Group 1 CEO says automakers need to cut production
The head of one of the biggest U.S. dealership groups said major automakers must cut production in order for dealers to keep healthy profit margins.
"We simply have too much," Group 1 Automotive Inc. CEO Earl Hesterberg told Reuters. "More of the manufacturers are pushing more inventory. They are making more than they really need."
Hesterberg said his company's U.S. dealers have 20 percent to 25 percent more new vehicles than they would like on sales lots.
With his comments, Hesterberg joins Mike Jackson, CEO of No. 1 retailer AutoNation Inc., in saying production cuts are needed -- especially for cars -- at a time when consumers want pickup trucks and SUVs.
Hesterberg said he plans to cut orders, particularly for luxury cars. Of the brands sold by Group 1, only the namesake brands of Toyota Motor Corp. and Honda Motor Co. are not oversupplied, he said.
The leading German luxury brands, BMW, Daimler AG's Mercedes-Benz and Volkswagen AG's Audi, are each over 90 days of supply at Group 1 stores. Hesterberg said the optimum inventory level for those brands is 45 days.
Hesterberg made his comments after Group 1 said first-quarter net income fell 4.3 percent from a year earlier to $34.3 million, while adjusted net rose 3.5 percent to a first-quarter record $37.1 million.
The adjusted figure excludes $1.7 million related to Texas hailstorms and about $800,000 related to the sale of four dealerships in Brazil.
Revenue rose 7.2 percent to a first-quarter record $2.61 billion.
“We are pleased with this quarter’s consolidated top-line revenue growth of 9.7 percent on a local currency basis, which was driven by strong performance from our U.K. team and impressive used vehicle and service growth in our U.S. operations,” Hesterberg said in a statement today.
Those good results in the U.K. overcame continued weakness in Brazil, where the Houston auto retailer was able to significantly outperform the market as a whole.
Political turmoil in the South American nation drove a 28 percent drop in the market as a whole, while Group 1 held same-store revenue flat on a local currency basis, which Hesterberg called “an amazing performance.”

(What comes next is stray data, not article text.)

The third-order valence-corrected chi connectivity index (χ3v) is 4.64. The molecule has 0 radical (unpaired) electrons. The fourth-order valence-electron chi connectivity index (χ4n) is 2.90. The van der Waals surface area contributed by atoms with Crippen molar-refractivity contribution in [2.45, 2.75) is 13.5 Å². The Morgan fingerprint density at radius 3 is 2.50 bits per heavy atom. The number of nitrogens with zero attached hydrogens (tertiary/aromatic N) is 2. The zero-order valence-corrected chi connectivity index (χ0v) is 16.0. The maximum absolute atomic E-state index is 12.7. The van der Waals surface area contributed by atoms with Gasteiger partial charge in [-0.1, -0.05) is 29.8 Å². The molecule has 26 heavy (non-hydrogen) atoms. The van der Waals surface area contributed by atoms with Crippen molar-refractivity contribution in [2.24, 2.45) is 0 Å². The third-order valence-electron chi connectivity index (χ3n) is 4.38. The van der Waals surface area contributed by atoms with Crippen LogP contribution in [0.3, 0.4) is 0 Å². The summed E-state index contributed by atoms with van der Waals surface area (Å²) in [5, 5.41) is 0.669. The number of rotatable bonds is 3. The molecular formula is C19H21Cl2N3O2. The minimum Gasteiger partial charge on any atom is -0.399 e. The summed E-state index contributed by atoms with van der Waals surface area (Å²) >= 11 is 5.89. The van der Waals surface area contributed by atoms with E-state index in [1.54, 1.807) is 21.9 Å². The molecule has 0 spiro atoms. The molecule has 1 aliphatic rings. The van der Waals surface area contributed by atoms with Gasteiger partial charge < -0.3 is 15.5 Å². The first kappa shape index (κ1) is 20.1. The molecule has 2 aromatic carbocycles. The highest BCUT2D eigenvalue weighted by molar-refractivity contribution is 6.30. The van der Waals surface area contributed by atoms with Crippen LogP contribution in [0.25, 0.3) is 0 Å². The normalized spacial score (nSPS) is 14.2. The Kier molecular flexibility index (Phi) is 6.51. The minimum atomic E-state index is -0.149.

The results beat Wall Street expectations and Group 1 shares rose 7 percent to $66.37.
In the U.S., Group 1's first-quarter revenues grew 4.2 percent to $2.08 billion, while gross profit increased 5.8 percent to $332.7 million.
New-vehicle retail sales dropped 2 percent to 30,801 units. On a same-store basis, new retail sales fell 3.1 percent to 29,972, in contrast to the industrywide 3.3 percent rise in light-vehicle sales in the quarter.
Group 1’s retail used-vehicle sales rose 6.7 percent overall to 26,831 and, on a same-store basis, 5.6 percent to 26,148.
In all markets, Group 1’s gross profit grew in new- and used-vehicle retail sales, parts and service and insurance. Gross profit declined for used-vehicle wholesales, and, on a same-store basis, for U.S. new-vehicle retail sales.
F&I gross profit per unit in the U.S. rose $26 to a record $1,564.
Hesterberg said the company had executed an aggressive stock buyback program, purchasing about 1.5 million shares since the end of last year.
As previously announced, the company acquired 15 franchises in the U.K. while shedding a Volkswagen and a Toyota franchise in the U.S. Even as it divested four stores in Brazil -- with three of those sales completed and one pending -- it acquired two others and began operations at an open point there.
Group 1 owns and operates 162 auto dealerships, 213 franchises and 37 collision centers in the U.S., U.K. and Brazil that offer 34 brands.
Group 1 ranks No. 3 on Automotive News’ list of the top 150 dealership groups based in the U.S., with retail new-vehicle sales of 174,614 in 2015.
Laurence Iliff and Reuters contributed to this report.